Notorious Maine disappearance solved through TV show


BRUNSWICK, Maine -- A woman who said she was going to see a man she met through a newspaper personal ad committed suicide in an Alabama hotel room soon after she disappeared from Maine in June 1986, police said Wednesday.

Gail Delano, 36, of Westport, a twice-divorced mother of two, is now believed to have planned a scheme in which her car was abandoned in a restaurant parking lot in Maine.


Her disappearance had raised fears about the safety of meeting strangers through anonymous personal ads.

Delano was the object of a two-year search until her disappearance was linked to an unsolved suicide in Mobile, Ala., after an account of her case was aired on NBC's 'Unsolved Mysteries' television program.

'My feeling is that (this case) would probably never have been solved if not for 'Unsolved Mysteries,'' said Lt. Charles N. Love, of the Maine State Police.


Delano's family turned to the 'Unsolved Mysteries' program earlier this year after police were unable to find her. Last summer, a film crew from the program came to Maine and taped a segment on the Delano case. The program, which aired in early October, generated more than 200 calls from around the nation. Love said one of the calls came from the Alabama Department of Forensic Science.

Alabama authorities said their unsolved suicide seemed to match details provided about Delano on the 'Unsolved Mysteries' program. Love said dental records lonfirmed the victim and Delano were the same person.

Delano's family was also able to identify clothing and jewelry from the Alabama victim, Love said.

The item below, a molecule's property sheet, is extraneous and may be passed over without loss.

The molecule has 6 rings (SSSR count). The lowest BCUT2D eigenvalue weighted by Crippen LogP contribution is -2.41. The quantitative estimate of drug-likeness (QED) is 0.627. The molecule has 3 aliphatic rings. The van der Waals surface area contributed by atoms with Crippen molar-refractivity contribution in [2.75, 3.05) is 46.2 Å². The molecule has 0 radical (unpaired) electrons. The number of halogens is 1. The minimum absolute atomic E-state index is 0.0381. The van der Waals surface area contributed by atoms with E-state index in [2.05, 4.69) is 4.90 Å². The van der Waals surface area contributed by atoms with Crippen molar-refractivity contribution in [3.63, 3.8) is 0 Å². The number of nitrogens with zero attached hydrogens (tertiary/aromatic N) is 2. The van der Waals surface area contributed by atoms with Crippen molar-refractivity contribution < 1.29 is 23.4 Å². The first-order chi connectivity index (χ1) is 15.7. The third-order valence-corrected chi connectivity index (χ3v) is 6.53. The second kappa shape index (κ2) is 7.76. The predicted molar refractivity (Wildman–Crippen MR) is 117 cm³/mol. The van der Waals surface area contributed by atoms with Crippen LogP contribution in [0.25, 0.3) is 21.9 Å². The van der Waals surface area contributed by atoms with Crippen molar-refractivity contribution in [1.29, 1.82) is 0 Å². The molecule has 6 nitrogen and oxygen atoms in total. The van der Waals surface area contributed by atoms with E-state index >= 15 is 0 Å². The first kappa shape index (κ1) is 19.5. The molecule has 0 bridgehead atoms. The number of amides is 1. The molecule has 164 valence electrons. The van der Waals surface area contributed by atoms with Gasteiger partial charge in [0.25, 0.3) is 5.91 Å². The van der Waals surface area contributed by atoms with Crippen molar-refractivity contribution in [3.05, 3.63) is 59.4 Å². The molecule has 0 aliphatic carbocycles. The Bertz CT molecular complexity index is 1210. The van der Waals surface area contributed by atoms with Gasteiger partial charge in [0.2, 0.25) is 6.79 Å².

Delano had not been seen since she left home June 21, 1986, saying she was going to meet a man she had contacted through a personal ad in a weekly newspaper.

Her car was found in a restaurant parking lot on U.S. 1 in Brunswick several days later. The car keys were on the ground beneath it.

Later, Delano's pocketbook was found in bushes next to the parking lot, but no signs of the woman were found.

Love said investigators have pieced together the woman's movements. Between 10 and 11 p.m. the day of her disappearance, a woman checked into the Mobile Hilton Hotel under the name of Jackie Stafford of San Diego. She reportedly paid for two nights' lodging with $115 in cash.


The hotel staff was unable to enter the room because a locking chain was placed across the door, but three days later the staff entered the room and found her body in the bed.

A search turned up a collection of prescription drugs behind a drape, and an autopsy revealed the woman died of a drug overdose. The drugs matched those prescribed for Delano, some of them for depression, said Love, noting that no motive for the suicide is known.

The woman was not identified and she was finally buried in Mobile, Love said.

Love said Maine State Police received a bulletin on the Alabama suicide on their national crime computer, but said the victim's weight did not match Delano's and the bulletin was ignored. Love said Alabama authorities had access to the Maine missing persons report on Delano, but for some reason did not match it to the suicide.

'We haven't been able to tell why there was no match,' Love said.

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